You say: You're saying that having the name of the author in the title is unusual. Maybe so. But unless there is evidence that the author's name was added falsely or recklessly (which there isn't), it's still evidence of authorship. And as I've been pointing out, it's not the only evidence of authorship we have - so many of the early church fathers believed that these people wrote these texts that it appears to have been common knowledge that they did so. While we can't know for certain that the Gospels were written by M, M, L and J, the preponderance of evidence suggests that they did.
Problem: I’m not going to debate the titles of authorship any longer. All of modern Biblical scholarship, including that of the Catholic church itself, admits to these titles being later inventions. What is your excuse for that? Do you think there is a conspiracy that even the orthodox church is in on? They believe the Gospel titles are invented. I am not going to read a book on this subject in order to debate you on this particular item, so I’ll simply ask: why choose to believe in your fringe theory instead of reading about it, especially when almost every single authority on the subject disagrees with you?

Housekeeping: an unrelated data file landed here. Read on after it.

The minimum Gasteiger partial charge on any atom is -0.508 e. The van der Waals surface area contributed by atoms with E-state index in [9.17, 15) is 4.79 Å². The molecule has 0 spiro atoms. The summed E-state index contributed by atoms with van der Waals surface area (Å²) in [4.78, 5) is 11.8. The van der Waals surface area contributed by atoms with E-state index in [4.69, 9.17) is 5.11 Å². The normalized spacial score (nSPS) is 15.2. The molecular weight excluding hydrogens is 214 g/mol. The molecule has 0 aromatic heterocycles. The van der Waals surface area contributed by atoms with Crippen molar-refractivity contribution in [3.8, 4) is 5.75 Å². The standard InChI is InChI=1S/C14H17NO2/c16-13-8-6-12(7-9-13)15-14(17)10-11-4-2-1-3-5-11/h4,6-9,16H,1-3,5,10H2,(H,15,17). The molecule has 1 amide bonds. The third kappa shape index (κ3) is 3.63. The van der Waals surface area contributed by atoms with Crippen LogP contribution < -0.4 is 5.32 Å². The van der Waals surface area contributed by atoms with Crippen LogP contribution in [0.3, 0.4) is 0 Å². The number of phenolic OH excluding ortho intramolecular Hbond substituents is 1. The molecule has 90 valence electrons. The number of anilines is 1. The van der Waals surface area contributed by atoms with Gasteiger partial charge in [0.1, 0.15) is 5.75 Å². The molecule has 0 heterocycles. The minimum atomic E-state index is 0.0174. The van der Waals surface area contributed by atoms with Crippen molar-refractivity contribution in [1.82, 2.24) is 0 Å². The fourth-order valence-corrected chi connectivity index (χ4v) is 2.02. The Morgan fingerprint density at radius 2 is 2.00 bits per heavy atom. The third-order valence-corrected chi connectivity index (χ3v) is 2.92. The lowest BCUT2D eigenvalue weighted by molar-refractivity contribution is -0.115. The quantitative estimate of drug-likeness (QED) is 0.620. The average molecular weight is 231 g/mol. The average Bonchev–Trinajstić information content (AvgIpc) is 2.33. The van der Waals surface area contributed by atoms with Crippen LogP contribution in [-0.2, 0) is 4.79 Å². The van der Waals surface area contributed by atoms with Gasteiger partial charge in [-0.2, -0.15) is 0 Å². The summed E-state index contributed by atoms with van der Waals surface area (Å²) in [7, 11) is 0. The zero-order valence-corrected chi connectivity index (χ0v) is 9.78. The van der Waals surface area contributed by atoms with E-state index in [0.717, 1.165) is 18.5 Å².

You say: Even if so, is this somehow evidence that the authorship credits are incorrect? Besides, even if the titles were added by someone other than M, M, L and J, whoever did so would have had to have added them pretty quickly after they were written in order for these titles to have taken hold the way they did. The titles basically had to have been added prior to the Gospels being heavily copied and spread around, or it would have caused great confusion among those doing the copying and spreading. I find it hard to believe, if this was the case, that those who added the titles wouldn't have known who had done the writing. The people who added the titles would have had to have been quite close to the original sources. If they were many-generations removed from them, then you'd be saying that the Gospels were spread for many generations without titles, which would have caused great confusion.
Problem: Yes, the titles were likely added in the second half of the second century by someone like Ireneus, which is relatively early in the life of the orthodox church. This is corroborated by the fact that individuals like Papias, from the first half of the second century, were unconcerned with textual authorship or even texts themselves. The Catholic church itself thinks the titles were given sometime during the second century. If you want to disagree, read the books on it and figure it out. I have no interest in debating it anymore since even the orthodox church itself believes this to be the case, and I’ll take their, and every other authority’s, word for it.